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How to keep your workshop on the rails

September 8, 2023
Anna Adlard
Anna Adlard

Our company name is Workshop for good reason. We use workshops throughout our process of discovering, defining and designing strategy. For us, the word has turned into a verb, as in “let’s workshop this.” A structured workshop is ideal for kicking off a new assignment, aligning stakeholders along the way and making decisions at critical moments. 

Here are five ways to keep a workshop running smoothly (or really, any meeting). 

1. Ground Rules

We have a short list of ground rules we use in every workshop, and we always have them posted up on the wall. These are borne out of experience for what makes a discussion more (or less) productive. Sharing these at the start also gives everyone a sense of what to expect from each other. Our ground rules for a productive discussion include:

  • No screens. I’ve shared this before, but we ban phones and laptops during the workshop. We ask everyone to take them off the table and tuck them away. Try it at your next meeting, and you’ll see. A certain magic happens when people are 100% present and have the simple inspiration of pen-and-paper in front of them. 
  • Equal opportunity airtime. We state at the outset that we intend to create space for everyone to speak up throughout the workshop. We give the room a heads-up that we will sometimes interrupt, redirect or call-on someone who hasn’t had a chance to weigh in. Stating this at the outset (in a lighthearted way) gives us permission to do just that when big talkers start taking over. 
  • Constructive candor. We’re often working with diverse stakeholders, and even organizations that compete. This ground rule sets the tone for a discussion that assures psychological safety, so we can clear out posturing and get to the good candor that is required for collaborative problem-solving. 
2. The Parking Lot

The Parking Lot is not an original trick of mine. It’s standard practice among excellent facilitators, and it works brilliantly to keep a discussion focused. The idea is simply this: dedicate a poster or a section of your whiteboard to Parking Lot. This is where you note everything that comes up that is not relevant to your agenda. Putting a crew of bright people into one room to think differently tends to inspire plenty of ideas -- and tangents.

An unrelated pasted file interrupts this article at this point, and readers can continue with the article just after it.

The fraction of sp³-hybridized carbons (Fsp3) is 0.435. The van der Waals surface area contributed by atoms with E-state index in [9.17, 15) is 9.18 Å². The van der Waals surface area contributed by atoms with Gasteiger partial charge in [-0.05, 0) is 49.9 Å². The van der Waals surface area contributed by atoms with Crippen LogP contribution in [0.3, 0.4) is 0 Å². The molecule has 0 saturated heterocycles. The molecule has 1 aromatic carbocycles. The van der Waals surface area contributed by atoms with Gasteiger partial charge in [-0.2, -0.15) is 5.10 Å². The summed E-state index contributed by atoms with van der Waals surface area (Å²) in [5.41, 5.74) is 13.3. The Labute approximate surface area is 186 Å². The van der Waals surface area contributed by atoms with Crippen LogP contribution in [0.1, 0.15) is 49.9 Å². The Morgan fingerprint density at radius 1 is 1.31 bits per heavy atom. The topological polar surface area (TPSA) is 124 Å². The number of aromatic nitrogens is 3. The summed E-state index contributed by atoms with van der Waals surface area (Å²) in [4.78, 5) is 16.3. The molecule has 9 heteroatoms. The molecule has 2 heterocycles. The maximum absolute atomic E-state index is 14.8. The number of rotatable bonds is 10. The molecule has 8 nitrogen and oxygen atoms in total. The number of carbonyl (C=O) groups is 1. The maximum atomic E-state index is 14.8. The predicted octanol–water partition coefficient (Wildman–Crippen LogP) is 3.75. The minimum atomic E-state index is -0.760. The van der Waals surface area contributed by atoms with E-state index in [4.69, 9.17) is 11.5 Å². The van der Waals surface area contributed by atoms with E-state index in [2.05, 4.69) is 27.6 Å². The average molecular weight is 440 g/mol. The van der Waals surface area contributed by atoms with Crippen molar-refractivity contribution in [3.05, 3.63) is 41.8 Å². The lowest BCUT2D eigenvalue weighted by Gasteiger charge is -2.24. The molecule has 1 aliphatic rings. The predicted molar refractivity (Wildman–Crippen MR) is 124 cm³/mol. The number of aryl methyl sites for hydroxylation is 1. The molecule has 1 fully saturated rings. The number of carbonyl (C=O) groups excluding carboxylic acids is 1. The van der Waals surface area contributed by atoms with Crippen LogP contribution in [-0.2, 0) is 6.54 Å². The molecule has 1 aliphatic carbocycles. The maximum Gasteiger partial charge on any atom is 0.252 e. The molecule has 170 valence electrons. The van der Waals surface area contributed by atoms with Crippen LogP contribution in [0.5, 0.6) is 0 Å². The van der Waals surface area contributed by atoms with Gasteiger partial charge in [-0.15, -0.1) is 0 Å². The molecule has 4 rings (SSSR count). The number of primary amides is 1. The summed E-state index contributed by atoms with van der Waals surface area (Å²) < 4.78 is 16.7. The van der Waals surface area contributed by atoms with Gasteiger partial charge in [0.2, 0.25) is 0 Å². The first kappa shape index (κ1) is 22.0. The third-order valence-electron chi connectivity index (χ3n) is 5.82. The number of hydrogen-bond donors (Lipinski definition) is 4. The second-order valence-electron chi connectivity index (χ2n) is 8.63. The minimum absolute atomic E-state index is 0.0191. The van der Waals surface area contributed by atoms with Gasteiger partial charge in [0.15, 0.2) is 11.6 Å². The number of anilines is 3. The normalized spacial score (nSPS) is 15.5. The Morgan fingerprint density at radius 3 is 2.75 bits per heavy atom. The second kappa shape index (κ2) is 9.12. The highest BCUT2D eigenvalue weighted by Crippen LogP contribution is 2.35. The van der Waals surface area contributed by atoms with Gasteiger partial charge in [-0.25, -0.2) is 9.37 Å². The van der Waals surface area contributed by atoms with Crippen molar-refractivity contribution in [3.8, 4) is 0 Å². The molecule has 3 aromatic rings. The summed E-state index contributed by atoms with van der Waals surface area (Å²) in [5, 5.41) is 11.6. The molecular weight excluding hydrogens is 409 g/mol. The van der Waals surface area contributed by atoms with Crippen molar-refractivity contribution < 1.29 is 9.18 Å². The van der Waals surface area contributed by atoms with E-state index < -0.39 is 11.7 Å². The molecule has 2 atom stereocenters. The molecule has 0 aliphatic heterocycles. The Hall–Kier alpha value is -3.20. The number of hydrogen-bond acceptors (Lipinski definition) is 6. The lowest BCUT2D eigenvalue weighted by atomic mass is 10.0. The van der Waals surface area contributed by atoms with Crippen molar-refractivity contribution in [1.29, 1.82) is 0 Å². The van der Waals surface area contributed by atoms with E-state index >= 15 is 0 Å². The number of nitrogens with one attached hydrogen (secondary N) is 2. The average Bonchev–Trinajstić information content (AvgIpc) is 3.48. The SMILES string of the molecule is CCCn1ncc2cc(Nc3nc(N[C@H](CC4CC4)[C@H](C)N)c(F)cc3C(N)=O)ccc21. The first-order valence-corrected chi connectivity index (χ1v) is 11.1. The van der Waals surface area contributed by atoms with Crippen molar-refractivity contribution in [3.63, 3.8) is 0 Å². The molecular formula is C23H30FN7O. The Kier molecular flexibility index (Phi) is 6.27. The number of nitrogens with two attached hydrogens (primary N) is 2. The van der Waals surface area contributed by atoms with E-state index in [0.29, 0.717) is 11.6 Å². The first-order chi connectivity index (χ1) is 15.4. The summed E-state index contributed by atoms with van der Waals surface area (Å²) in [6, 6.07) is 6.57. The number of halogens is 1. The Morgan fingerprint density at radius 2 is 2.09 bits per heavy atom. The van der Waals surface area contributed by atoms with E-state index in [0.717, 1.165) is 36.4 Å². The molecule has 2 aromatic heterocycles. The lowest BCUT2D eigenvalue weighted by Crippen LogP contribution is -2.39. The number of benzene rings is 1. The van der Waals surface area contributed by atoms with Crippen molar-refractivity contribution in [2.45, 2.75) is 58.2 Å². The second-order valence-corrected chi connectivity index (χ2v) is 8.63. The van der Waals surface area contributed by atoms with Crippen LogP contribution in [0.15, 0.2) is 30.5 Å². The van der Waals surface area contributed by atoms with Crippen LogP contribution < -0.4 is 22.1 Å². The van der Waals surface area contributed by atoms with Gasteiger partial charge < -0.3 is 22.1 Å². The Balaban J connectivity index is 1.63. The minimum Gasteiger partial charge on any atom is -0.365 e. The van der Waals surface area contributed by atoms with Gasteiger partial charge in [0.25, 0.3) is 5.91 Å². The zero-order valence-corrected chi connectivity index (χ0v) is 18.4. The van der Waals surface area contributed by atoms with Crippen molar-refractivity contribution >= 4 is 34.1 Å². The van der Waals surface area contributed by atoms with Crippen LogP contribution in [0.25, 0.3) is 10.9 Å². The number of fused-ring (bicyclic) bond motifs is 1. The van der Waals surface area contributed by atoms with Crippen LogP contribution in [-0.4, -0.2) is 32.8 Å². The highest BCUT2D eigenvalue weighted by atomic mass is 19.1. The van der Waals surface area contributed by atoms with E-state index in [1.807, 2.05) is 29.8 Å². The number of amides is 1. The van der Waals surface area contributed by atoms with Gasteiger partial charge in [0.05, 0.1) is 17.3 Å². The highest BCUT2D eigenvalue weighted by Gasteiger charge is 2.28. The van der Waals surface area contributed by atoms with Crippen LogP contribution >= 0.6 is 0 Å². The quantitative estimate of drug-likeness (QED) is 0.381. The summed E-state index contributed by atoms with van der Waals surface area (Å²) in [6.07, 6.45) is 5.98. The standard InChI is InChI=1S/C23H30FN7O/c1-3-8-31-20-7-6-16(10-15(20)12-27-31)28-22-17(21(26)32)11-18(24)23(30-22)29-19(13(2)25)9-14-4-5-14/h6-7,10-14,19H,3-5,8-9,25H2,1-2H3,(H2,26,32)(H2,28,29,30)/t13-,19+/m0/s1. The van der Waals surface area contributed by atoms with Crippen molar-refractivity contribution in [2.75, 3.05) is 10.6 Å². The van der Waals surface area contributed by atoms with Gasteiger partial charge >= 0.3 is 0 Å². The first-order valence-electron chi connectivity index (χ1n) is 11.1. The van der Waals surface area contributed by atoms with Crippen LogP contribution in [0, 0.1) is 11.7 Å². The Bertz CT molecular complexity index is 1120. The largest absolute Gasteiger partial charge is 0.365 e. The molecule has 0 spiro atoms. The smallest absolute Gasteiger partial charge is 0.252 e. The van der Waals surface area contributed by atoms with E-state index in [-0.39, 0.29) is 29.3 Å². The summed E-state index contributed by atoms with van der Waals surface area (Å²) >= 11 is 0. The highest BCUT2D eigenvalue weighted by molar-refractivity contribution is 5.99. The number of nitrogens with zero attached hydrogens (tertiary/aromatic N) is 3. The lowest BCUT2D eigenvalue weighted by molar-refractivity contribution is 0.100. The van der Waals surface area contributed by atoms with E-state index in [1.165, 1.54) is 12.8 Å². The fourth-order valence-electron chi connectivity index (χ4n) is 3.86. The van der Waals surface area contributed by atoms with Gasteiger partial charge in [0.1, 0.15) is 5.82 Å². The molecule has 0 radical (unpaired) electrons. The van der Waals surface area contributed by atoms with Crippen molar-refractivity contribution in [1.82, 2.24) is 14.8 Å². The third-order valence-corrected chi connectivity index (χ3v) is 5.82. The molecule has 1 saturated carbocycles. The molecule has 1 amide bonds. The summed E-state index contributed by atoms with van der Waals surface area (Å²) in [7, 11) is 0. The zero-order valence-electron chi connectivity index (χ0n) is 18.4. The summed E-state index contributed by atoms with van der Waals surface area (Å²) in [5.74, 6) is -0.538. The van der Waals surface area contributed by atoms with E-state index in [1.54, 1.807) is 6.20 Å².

The Parking Lot gives you a way to affirm those ideas and capture compelling topics  -- while staying focused on the agenda at hand. We introduce the purpose of the Parking Lot at the start of a workshop, and I always say that relegation to the Parking Lot doesn’t mean something isn’t important (usually, it’s just the opposite). I know a workshop is getting good when people start to Parking Lot themselves: “This is a parking lot item, but I want to mention…”

3. Time Outs

When we introduce the Ground Rules, I warn people that we’ll sometimes call “time out” on a discussion. “Don’t take it personally,” I say. “It’s just tough love to keep us moving.” And that warning gives us permission. I call time out when a discussion is getting off-topic, crowded, heated or frustrated. It’s a small trick that can completely reset the room. Try it, and you’ll see. If you need to, follow up a Time-Out with a quick break. Taking a short break can reset a group dynamic in surprising ways. 

4.  Contain It

Structure is your friend when you’re trying to keep a group of 10+ people focused and moving through an agenda. Here are a few ways to contain a discussion:

  • Time-box When you create the agenda for a workshop, map it out down to the minute. Consider how much time you’ll really need in a session if you want every single person to go around and share.
  • Top Three. This is a simple way to contain answers and get a sense of priority. Instead of open-ended questions, ask participants to write down their Top Three in response. For example, “What are your top three pain points?” 
  • Post-Its. What gems these 3x3 squares are, especially when you’re facilitating a workshop. Post-it notes provide an automatic containment strategy. When you ask people to write down their answers or ideas, one by one, on a 3x3 square, it helps their brains organize and parse out information. It also makes for super-efficient presentation when they share back to the group. 
5. Write It All Down

Many years ago, when I was trying my hand at facilitation, my boss coached me through the process. She was a brilliant facilitator and could handle a room full of competing agendas and egos with ease. “The first rule of facilitation is this,” she said. “Write everything down. Everything that everyone says. Write it down.” This seems so simple, but as with the many tools of facilitation, it’s often the basics that make the difference. And she’s right. 

We capture everything we say and do in the course of a workshop. And it’s true, people benefit from seeing it all written down on the walls around them. It helps them process. It helps them build on ideas. In almost every workshop I’ve ever done, there’s always a part of the whiteboard that becomes the touchstone for the conversation.


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